Chester Wisniewski, a senior researcher at the security firm Sophos, said Java exploits accounted for about 90 percent of all Web-based attacks last year, or about 12,000 attacks a day. The problem Oracle addressed Sunday, he said, had already found its way into “exploit kits,” or ready-made code that hackers distribute and use to crack vulnerable sites.
Wisniewski said users should disable Java within their Web browsers for security reasons, and only enable it if they need it for a critical program.
“My recommendation is to remove it,” said Wisniewski, who has removed the program from his own devices. “Most people don’t need it.”
Baumgartner disagrees. He pointed to his company and others who have released antivirus suites and other tools that allow users to keep the benefits of the software while minimizing the risks.
“There are flaws in every software. It’s impractical to tell people you can’t use it,” he said. “It’s not a valid solution, in my opinion.
Think about it. Java is an old technology that you rarely use in your day to day browsing experience. Once a blue moon, you come upon a site that requires Java and you install it and continue browsing. But now, you have created a huge security hole in your system just because Java is installed on your computer.
January 15, 2013, 7:31 p.m. ET
Banks Seek U.S. Help on Iran Cyberattacks
By SIOBHAN GORMAN and DANNY YADRON
Major U.S. banks are pressing for government action to block or squelch what Washington officials say is an intensifying Iranian campaign of cyberattacks against American financial institutions.
Financial firms have spent millions of dollars responding to the attacks, according to bank officials, who add that they can’t be expected to fend off attacks from a foreign government.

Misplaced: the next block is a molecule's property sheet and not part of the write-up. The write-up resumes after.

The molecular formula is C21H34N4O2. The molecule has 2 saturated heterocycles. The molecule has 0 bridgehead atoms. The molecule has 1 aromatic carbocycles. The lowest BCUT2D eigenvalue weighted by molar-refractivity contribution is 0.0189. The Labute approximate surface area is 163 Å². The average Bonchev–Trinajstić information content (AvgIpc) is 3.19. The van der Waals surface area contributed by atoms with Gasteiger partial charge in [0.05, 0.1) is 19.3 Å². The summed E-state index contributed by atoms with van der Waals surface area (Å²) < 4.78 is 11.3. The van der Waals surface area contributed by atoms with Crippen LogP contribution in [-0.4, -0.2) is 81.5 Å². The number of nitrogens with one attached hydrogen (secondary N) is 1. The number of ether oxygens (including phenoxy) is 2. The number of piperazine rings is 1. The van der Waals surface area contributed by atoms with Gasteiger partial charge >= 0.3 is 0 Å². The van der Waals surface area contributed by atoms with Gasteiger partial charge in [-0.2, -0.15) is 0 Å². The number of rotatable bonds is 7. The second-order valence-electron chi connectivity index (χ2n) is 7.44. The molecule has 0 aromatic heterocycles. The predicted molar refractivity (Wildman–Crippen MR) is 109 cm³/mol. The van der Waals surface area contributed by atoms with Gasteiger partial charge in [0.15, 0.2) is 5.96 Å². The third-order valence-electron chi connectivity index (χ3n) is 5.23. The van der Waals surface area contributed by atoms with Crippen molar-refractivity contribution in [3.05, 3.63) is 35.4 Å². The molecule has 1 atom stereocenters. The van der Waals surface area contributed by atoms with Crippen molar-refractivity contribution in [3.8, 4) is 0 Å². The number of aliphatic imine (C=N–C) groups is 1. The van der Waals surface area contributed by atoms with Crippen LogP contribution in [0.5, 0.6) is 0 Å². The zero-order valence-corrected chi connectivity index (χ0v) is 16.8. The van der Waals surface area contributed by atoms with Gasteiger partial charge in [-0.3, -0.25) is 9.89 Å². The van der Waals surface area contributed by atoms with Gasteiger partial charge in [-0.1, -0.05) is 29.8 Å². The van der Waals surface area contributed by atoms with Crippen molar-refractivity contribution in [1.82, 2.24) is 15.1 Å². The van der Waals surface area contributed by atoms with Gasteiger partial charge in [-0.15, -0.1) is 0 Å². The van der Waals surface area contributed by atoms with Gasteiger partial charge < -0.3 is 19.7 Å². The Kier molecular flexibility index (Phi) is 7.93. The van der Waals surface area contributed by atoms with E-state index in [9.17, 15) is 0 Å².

Defense officials have said Iran’s government is behind the assault. Officials from several affected banks, including PNC Financial Services Group Inc.,SunTrust Banks Inc. and Bank of America Corp., investigators say. Such attacks aim to knock an organization offline by bombarding its website with electronic requests. Because of the complex execution of these high-end denial-of-service attacks, it was difficult to immediately defend against it, a telecom-industry specialist said.
The hacking network surfaced again over the summer, attacking oil and gas companies in the Persian Gulf.
In September, the group turned back to U.S. banks. The next month, Defense Secretary Leon Panetta warned the perpetrators to cease, but the U.S. government hasn’t acted to put a stop to the attacks.
Initially, the assaults on individual banks were announced by hackers in advance. But lately, they have targeted multiple banks simultaneously without specific warning. The attacks have affected most of the top dozen U.S. banks, investigators and bank officials say.
The group’s most recent Internet announcement boasted its resiliency. “Despite the high cost of U.S. banks to deal with these attacks, the attacks cannot go under control and are unstoppable,” the group wrote on Jan. 8.
The hackers are using a network of tens of thousands of infected computers running corporate websites, investigators say. The attacks are considered more difficult to stop because they are coming from computers that could have legitimate reasons to communicate with the banks, said one bank official. Roughly half of those computers are overseas and out of the reach of U.S. law enforcement.
Bank representatives have discussed the attacks with officials from a range of U.S. agencies, including the White House, National Security Agency, Federal Bureau of Investigation, Department of Homeland Security, and Treasury Department.